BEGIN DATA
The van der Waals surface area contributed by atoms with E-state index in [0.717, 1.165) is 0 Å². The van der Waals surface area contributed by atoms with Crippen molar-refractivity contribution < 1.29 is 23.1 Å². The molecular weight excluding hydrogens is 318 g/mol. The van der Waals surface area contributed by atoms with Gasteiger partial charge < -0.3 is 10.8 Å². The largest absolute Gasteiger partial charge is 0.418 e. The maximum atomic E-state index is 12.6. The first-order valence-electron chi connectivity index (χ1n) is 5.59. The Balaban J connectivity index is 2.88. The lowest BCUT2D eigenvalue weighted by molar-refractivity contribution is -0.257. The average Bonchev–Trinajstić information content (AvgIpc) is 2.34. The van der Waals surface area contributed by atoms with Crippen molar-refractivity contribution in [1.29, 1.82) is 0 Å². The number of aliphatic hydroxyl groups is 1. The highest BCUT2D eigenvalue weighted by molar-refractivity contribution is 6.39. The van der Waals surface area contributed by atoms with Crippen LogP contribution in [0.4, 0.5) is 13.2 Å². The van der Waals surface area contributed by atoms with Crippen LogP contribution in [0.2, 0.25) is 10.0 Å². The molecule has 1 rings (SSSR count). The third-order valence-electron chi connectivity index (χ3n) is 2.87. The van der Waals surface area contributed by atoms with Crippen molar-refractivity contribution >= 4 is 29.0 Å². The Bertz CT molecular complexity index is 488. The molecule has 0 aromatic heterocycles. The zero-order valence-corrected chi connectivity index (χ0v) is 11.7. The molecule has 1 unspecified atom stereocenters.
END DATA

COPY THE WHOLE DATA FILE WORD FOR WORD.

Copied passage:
The van der Waals surface area contributed by atoms with E-state index in [0.717, 1.165) is 0 Å². The van der Waals surface area contributed by atoms with Crippen molar-refractivity contribution < 1.29 is 23.1 Å². The molecular weight excluding hydrogens is 318 g/mol. The van der Waals surface area contributed by atoms with Gasteiger partial charge < -0.3 is 10.8 Å². The largest absolute Gasteiger partial charge is 0.418 e. The maximum atomic E-state index is 12.6. The first-order valence-electron chi connectivity index (χ1n) is 5.59. The Balaban J connectivity index is 2.88. The lowest BCUT2D eigenvalue weighted by molar-refractivity contribution is -0.257. The average Bonchev–Trinajstić information content (AvgIpc) is 2.34. The van der Waals surface area contributed by atoms with Crippen molar-refractivity contribution in [1.29, 1.82) is 0 Å². The number of aliphatic hydroxyl groups is 1. The highest BCUT2D eigenvalue weighted by molar-refractivity contribution is 6.39. The van der Waals surface area contributed by atoms with Crippen LogP contribution in [0.4, 0.5) is 13.2 Å². The van der Waals surface area contributed by atoms with Crippen LogP contribution in [0.2, 0.25) is 10.0 Å². The molecule has 1 rings (SSSR count). The third-order valence-electron chi connectivity index (χ3n) is 2.87. The van der Waals surface area contributed by atoms with Crippen molar-refractivity contribution >= 4 is 29.0 Å². The Bertz CT molecular complexity index is 488. The molecule has 0 aromatic heterocycles. The zero-order valence-corrected chi connectivity index (χ0v) is 11.7. The molecule has 1 unspecified atom stereocenters.